How Can Marriages Be Saved With A Postnuptial Agreement
“You will never really know your spouse until after the divorce papers are finalized.” It’s a very apt saying, especially when I reminisce about my own divorce. We were too young, too broke, and worse, we were strangers. If you are immature, financially illiterate, or unsure of intentions, then the only thing more difficult than getting married will be staying married. Drafting a postnuptial agreement could be the key to saving a marriage.
As a divorced man, my advice is to not get married unless you are 100% sure you’re making the right choice.
Most people can’t appreciate the herculean amounts of compromise, communication, and empathy required to maintain a marriage.
People get married for many reasons – because they think they must, or because society dictates, to make relatives proud, and so on.
It can be crushing to the ego to admit one doesn’t know their potential spouse. Or, that a marriage is occurring via ulterior motives or unimportant reasons.
It’s a shame more people don’t contemplate marriage more before tying the knot, considering the divorce rate.
One way that couples can protect themselves, and perhaps save a marriage, is through the postnuptial agreement.
But what is a postnuptial agreement? How does it work? Why would anyone sign one?
How can a postnuptial agreement save a marriage? And, what are its limitations?
The Postnuptial Agreement
The best way to explain a postnuptial agreement is to first explain a prenuptial agreement.
If you follow popular culture tabloid news and celebrity divorces, then you know what a prenuptial agreement is.
So, a postnuptial agreement is basically the same thing as a prenuptial agreement. Except, a postnuptial agreement is drafted after a couple is married.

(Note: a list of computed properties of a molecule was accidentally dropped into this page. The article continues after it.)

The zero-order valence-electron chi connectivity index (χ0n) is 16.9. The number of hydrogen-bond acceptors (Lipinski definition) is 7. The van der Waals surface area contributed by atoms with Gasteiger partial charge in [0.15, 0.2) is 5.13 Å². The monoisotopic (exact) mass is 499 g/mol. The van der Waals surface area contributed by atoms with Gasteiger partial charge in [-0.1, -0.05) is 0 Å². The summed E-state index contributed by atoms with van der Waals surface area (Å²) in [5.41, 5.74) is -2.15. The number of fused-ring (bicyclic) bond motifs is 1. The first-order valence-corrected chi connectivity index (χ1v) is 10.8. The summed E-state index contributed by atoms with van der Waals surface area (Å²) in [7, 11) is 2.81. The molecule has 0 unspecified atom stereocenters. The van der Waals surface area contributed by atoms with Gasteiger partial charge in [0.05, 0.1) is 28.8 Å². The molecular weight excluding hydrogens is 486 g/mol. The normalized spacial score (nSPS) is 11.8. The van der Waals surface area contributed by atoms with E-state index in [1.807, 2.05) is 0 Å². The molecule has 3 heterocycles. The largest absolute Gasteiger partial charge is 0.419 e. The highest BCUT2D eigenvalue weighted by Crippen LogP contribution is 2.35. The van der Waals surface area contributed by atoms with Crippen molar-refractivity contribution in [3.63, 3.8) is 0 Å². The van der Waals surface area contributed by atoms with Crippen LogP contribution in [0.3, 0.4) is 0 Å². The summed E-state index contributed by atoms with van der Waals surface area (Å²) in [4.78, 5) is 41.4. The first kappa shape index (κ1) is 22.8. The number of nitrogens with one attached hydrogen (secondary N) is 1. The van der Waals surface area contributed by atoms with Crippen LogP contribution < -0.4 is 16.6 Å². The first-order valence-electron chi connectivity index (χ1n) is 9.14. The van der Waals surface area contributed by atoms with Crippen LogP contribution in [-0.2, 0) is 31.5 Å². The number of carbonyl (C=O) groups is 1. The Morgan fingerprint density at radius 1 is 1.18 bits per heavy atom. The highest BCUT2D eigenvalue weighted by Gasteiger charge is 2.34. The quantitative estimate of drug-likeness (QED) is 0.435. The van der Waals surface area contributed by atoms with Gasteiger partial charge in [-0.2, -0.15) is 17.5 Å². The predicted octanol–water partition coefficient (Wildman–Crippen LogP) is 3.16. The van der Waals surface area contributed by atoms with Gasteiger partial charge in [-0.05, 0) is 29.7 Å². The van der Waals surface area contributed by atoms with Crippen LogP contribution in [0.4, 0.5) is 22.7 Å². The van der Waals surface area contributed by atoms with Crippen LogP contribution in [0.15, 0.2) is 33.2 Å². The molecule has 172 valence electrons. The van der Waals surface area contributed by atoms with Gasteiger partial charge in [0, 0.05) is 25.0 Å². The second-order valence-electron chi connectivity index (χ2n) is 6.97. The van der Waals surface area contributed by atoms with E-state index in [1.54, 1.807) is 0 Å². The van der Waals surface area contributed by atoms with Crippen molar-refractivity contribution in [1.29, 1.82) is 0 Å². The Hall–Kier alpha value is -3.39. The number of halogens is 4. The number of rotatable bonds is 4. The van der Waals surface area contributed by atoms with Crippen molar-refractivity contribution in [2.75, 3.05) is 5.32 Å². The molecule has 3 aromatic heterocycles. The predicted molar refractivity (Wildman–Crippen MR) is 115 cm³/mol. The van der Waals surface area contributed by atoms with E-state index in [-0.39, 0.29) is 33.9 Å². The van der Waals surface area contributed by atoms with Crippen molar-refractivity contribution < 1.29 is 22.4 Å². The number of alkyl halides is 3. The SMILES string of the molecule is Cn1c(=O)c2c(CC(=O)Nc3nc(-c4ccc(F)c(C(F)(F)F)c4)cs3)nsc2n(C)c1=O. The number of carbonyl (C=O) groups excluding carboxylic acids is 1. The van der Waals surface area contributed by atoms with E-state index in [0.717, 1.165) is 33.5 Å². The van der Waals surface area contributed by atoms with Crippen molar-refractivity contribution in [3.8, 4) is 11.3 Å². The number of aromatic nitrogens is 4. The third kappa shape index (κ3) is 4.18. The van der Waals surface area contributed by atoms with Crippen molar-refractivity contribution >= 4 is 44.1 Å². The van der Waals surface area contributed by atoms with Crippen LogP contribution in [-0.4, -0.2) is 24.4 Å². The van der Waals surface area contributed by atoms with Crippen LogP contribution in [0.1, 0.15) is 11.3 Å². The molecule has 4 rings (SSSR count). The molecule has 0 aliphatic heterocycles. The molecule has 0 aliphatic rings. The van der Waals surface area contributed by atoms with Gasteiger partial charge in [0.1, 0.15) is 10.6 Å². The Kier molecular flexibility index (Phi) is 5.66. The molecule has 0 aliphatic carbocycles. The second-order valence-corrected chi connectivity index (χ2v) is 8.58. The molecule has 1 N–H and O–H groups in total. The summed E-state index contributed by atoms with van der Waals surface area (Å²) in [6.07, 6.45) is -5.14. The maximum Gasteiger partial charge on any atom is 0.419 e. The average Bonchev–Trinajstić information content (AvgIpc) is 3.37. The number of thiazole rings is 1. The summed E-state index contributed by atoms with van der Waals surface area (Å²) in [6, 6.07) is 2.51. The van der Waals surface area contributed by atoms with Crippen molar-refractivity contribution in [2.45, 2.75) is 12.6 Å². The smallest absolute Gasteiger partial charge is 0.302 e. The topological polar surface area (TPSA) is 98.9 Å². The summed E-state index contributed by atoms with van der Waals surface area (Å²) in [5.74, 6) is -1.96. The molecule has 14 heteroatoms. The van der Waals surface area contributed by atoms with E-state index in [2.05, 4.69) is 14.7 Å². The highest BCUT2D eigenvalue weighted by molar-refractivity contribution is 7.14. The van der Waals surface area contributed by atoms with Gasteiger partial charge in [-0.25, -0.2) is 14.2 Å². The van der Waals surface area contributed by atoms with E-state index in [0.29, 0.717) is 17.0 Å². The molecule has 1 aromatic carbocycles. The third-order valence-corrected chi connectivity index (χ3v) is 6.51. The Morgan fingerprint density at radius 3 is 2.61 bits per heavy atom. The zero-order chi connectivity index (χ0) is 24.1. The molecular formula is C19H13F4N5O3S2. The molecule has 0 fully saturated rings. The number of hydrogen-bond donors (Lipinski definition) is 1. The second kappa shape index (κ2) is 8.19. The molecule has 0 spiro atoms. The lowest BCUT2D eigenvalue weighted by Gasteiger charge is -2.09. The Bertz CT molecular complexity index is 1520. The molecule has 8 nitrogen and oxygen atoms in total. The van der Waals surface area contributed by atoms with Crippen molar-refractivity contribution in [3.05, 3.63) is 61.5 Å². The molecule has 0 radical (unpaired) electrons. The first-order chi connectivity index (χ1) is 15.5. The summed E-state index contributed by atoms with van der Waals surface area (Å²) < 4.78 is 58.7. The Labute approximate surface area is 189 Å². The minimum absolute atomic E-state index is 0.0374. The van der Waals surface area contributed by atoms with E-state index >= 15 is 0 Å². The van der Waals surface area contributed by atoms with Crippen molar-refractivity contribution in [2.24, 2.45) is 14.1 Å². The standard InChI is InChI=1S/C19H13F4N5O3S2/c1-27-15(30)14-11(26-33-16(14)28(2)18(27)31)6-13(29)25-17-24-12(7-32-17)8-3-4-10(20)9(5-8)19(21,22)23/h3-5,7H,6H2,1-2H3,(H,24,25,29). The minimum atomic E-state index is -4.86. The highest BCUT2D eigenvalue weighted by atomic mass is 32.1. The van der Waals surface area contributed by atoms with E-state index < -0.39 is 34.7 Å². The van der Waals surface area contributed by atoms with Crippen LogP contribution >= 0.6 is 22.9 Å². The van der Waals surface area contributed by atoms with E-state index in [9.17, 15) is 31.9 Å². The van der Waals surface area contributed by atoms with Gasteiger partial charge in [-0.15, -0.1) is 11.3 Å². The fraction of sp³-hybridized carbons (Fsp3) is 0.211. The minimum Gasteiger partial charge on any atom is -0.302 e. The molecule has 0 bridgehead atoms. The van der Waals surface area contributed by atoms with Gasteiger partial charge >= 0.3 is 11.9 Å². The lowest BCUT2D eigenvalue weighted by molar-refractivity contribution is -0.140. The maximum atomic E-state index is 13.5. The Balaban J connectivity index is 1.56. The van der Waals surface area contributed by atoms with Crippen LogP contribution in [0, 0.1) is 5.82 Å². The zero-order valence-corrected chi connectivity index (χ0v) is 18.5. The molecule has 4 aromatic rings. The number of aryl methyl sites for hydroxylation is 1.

You can get a divorce law lawyer to draft a postnuptial agreement.
Most people may think that only rich people or celebrities can get a postnuptial agreement, but anyone can.
OK, so why would you get a postnuptial agreement? How can one save your marriage?
Couples may be more open to expressing their anxieties, or expectations, via a post nuptial agreement.
Also, it may be easier for a couple to admit the possibility of divorce after marriage instead of before.
Benefits of a Postnuptial Agreement
After drawing up a postnuptial agreement, a couple can get a preview of how their marriage may unfold.
And, what they must do in case marital problems arise.
For example, a postnuptial agreement can spell out which spouse is responsible for paying specific debts.
Such an agreement can stipulate how properties and assets are divided in the case of divorce.
Potential alimony considerations can be drafted.
This document can help clarify how children born from previous marriages might inherit assets.
However, simple matters like a schedule for dish washing assignments, chores, and monthly in-law visitation arrangement can also be included.
Remember, the little things always matter in a marriage.
A postnuptial agreement can give people the leeway to be more communicative than they might be as newlyweds.
Still, a postnuptial agreement can have significant legal drawbacks.
A postnuptial agreement is only valid if it is notarized and prepared by a lawyer.
Even then, it can be easily invalidated in a court if you’re not careful.
Why? There are too many reasons to list.
A written agreement between two spouses cannot be recognized as a legally binding document.
Postnuptial agreements must be voluntary. In other words, no spouse can be coerced into signing one.
One spouse cannot inordinately or unfairly benefit from an agreement more than the other.
And, depending on the laws in your state of residency, a postnuptial agreement just may not be legally enforceable.
Should You Get One?
I hope you remember the quote I referenced earlier about how one really comes to know their spouse.
Keep lines of communication open with your partner before marrying.
Talk to a lawyer.
At the very least talk about drawing up such documents after you get married, if necessary.
Like many things in life, hope for the best, but prepare for the worst when it comes to marriage.
Divorce can happen to anyone. Be prepared.
Allen Francis was an academic advisor, librarian, and college adjunct for many years with no money, no financial literacy, and no responsibility when he had money. To him, the phrase “personal finance,” contains the power that anyone has to grow their own wealth. Allen is an advocate of best personal financial practices including focusing on your needs instead of your wants, asking for help when you need it, saving and investing in your own small business.